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1 - 10 of 98 results for: MED

MED 1A: Leadership in Multicultural Health

Designed for undergraduates serving as staff for the Stanford Medical Youth Science Summer Residential Program (SRP). Structured opportunitie to learn, observe, participate in, and evaluate leadership development, multicultural health theories and practices, and social advocacy. Utilizes service learning as a pedagogical approach to developing an understanding of the intersections between identity, power and privilege and disparities (health, education, environment), fostering knowledge and skills to become social advocates to address forms of inequities. Students explore approaches for identifying and tackling issues of equity (health and education) as well as learn fundamental skills necessary to implement activities for the Summer Residential Program.
Terms: Spr | Units: 2 | Grading: Letter or Credit/No Credit

MED 1B: Identity, Power and Privilege in Multicultural Health

An independent study service learning course designed to develop students' understanding of the intersection between identity, power, privilege, and disparities (health, education, environment). Students submit a written reflective term paper based on their experience as staff for the Summer Residential Program as well as their understanding of how constructs of identity, power and privilege impact low-income and underrepresented students in their pursuit of higher education. Prerequisite MED 1A.
Terms: Aut | Units: 1 | Grading: Letter or Credit/No Credit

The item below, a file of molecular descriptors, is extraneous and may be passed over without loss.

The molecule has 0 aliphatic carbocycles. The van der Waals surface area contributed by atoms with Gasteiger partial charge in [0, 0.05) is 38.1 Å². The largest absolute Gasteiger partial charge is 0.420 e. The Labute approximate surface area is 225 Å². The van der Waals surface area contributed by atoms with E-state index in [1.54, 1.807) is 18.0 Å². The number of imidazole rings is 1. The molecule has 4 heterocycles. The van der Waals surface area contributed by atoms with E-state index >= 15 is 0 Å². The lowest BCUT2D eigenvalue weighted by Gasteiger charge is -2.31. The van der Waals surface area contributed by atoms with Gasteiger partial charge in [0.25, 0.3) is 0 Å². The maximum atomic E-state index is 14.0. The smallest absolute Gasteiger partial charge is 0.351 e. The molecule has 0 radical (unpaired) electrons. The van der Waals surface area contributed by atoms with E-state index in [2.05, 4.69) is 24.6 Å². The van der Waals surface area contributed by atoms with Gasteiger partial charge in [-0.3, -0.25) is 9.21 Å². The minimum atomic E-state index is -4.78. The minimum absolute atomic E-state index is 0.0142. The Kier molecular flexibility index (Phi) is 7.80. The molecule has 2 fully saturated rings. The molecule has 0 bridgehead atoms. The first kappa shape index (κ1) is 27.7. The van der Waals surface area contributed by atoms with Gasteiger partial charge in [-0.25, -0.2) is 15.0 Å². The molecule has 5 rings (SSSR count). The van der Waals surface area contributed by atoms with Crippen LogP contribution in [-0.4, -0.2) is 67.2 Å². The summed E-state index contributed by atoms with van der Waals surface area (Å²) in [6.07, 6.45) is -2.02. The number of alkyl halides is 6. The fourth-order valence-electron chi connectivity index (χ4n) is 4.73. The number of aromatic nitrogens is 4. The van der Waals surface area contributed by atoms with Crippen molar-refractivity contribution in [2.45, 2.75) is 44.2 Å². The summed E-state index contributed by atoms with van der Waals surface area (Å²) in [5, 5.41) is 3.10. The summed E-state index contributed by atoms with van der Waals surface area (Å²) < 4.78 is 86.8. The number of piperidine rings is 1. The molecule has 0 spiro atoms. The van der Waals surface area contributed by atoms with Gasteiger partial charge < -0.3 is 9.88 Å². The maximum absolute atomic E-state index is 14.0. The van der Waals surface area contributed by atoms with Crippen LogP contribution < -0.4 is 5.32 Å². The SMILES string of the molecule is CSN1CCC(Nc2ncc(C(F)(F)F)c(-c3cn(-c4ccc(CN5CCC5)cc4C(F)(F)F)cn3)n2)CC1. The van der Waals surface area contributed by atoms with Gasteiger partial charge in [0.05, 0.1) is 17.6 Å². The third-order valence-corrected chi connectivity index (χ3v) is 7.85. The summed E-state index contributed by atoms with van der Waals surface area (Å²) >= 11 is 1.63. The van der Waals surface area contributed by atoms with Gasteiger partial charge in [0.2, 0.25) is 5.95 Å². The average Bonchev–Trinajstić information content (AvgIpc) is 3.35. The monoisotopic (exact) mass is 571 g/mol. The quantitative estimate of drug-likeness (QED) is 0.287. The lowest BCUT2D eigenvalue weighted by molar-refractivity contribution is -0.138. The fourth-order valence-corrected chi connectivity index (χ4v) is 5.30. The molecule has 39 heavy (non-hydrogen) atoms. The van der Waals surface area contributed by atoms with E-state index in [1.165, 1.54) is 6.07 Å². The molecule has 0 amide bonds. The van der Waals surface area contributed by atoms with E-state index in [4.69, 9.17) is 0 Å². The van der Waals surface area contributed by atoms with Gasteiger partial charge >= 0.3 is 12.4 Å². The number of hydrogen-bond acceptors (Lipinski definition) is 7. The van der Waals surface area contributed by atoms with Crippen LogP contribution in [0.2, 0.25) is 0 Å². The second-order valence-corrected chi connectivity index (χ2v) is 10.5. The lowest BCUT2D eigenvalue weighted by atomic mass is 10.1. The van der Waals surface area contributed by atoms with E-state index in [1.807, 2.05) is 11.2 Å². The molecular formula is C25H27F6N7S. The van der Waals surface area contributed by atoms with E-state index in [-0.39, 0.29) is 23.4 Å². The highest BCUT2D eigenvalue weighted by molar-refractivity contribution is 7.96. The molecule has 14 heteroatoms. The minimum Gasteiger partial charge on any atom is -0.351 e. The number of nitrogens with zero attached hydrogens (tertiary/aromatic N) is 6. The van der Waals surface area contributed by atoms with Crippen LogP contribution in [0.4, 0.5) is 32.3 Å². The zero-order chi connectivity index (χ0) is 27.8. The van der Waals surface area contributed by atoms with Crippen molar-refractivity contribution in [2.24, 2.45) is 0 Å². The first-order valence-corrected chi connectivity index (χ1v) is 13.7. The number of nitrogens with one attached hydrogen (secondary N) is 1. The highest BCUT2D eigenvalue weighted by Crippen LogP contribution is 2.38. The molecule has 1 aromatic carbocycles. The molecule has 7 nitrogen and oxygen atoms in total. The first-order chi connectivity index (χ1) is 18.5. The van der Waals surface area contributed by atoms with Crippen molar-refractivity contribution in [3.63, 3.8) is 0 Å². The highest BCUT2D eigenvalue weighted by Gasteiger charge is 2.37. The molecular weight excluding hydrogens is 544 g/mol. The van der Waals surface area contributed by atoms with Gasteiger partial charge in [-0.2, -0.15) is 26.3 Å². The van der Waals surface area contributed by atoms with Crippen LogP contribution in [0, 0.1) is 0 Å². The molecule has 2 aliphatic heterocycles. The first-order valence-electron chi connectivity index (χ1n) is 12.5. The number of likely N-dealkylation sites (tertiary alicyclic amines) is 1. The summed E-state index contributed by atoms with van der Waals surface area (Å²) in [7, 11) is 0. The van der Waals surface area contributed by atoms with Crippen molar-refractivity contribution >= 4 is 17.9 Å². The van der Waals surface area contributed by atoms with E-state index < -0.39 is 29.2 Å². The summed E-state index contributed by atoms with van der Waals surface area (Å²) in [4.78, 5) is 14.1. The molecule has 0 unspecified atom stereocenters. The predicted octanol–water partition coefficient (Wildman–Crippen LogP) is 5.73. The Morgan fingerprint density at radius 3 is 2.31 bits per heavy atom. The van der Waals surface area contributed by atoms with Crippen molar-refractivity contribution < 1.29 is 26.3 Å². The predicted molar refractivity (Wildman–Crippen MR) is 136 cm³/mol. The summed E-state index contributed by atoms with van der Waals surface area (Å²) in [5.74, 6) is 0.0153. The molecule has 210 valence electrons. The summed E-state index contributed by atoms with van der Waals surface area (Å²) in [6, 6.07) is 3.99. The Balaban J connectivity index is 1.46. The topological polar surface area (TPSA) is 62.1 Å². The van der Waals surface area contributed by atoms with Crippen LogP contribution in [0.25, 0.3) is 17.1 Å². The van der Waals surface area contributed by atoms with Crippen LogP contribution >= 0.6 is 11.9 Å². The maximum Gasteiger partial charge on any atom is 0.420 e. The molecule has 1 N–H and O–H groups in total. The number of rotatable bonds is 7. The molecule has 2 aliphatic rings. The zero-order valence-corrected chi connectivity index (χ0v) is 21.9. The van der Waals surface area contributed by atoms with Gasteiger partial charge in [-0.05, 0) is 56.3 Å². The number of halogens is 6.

Instructors: Ned, J. (PI)

MED 10SC: Responses to the AIDS Epidemic

This course focuses on the HIV epidemic, contrasting the origin and spread of HIV and AIDS in Africa and the emergence of HIV in the U.S., in particular the history of HIV in San Francisco and the Bay Area. We will meet the people and visit the institutions which played key roles in the Public Health prevention, care, and treatment of HIV in San Francisco and consider the impact of HIV globally in our thinking about epidemic disease and the international responses to HIV. This will include key locations in the City, including the AIDS Grove, San Francisco General Hospital, the San Francisco Department of Public Health, the Castro, and local AIDS service organizations. Students will also hear from patients, physicians, and activists who are living with AIDS. We will also meet with scientists at UCSF, Stanford, and local pharmaceutical companies who are at the forefront of new prevention, therapeutic, and diagnostic research. By examining the relationship between the emergence of Gay activism and AIDS in California and New York and the pandemic in Southern Africa, the course will emphasize the multi-disciplinary and multi-sector approach to epidemic infectious disease. How sis physicians, patients, epidemiologists, pharmaceutical companies, and policymakers develop effective responses to the AIDS epidemic ? What are we learning from Africa and what can Africa learn from us about how communities react to deadly threats from infectious disease.nnnAIDS experts from the Stanford community and Africa are invited to share their perspectives with us. In preparation for the seminar, you will be required to read And the Band Played On and Barnett and Whiteside's AIDS in the Twenty-First Century and selected scientific articles. As part of a group, you will also develop an AIDS-related project of your choice which you will present on the last day of class.
Terms: Sum | Units: 2 | Grading: Satisfactory/No Credit

MED 51Q: Palliative Medicine, Hospice and End of Life Care for Diverse Americans

Introduces students to changing demographics of the aging and dying population in the United States. Topics include current issues in palliative medicine, hospice and end-of-life care for an increasingly diverse population. Includes simulated video case studies, real patient case discussions and collaborative field project. Application required.